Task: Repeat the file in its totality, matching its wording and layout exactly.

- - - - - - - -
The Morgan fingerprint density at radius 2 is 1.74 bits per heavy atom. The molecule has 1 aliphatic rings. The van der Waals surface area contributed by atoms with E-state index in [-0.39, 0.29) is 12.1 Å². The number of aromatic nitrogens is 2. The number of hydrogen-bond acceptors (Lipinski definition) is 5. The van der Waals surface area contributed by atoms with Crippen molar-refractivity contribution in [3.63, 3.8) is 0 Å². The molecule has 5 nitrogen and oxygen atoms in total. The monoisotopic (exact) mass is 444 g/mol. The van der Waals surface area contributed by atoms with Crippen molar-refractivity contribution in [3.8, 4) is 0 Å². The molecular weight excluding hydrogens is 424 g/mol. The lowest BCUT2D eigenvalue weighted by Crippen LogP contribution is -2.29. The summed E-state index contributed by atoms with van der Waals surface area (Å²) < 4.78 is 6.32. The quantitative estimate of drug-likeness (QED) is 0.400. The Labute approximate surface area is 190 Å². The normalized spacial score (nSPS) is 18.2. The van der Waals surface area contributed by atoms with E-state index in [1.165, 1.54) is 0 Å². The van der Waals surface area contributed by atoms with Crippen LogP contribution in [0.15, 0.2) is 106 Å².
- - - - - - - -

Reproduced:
The Morgan fingerprint density at radius 2 is 1.74 bits per heavy atom. The molecule has 1 aliphatic rings. The van der Waals surface area contributed by atoms with E-state index in [-0.39, 0.29) is 12.1 Å². The number of aromatic nitrogens is 2. The number of hydrogen-bond acceptors (Lipinski definition) is 5. The van der Waals surface area contributed by atoms with Crippen molar-refractivity contribution in [3.63, 3.8) is 0 Å². The molecule has 5 nitrogen and oxygen atoms in total. The monoisotopic (exact) mass is 444 g/mol. The van der Waals surface area contributed by atoms with Crippen molar-refractivity contribution in [3.8, 4) is 0 Å². The molecular weight excluding hydrogens is 424 g/mol. The lowest BCUT2D eigenvalue weighted by Crippen LogP contribution is -2.29. The summed E-state index contributed by atoms with van der Waals surface area (Å²) < 4.78 is 6.32. The quantitative estimate of drug-likeness (QED) is 0.400. The Labute approximate surface area is 190 Å². The normalized spacial score (nSPS) is 18.2. The van der Waals surface area contributed by atoms with E-state index in [1.165, 1.54) is 0 Å². The van der Waals surface area contributed by atoms with Crippen LogP contribution in [0.15, 0.2) is 106 Å².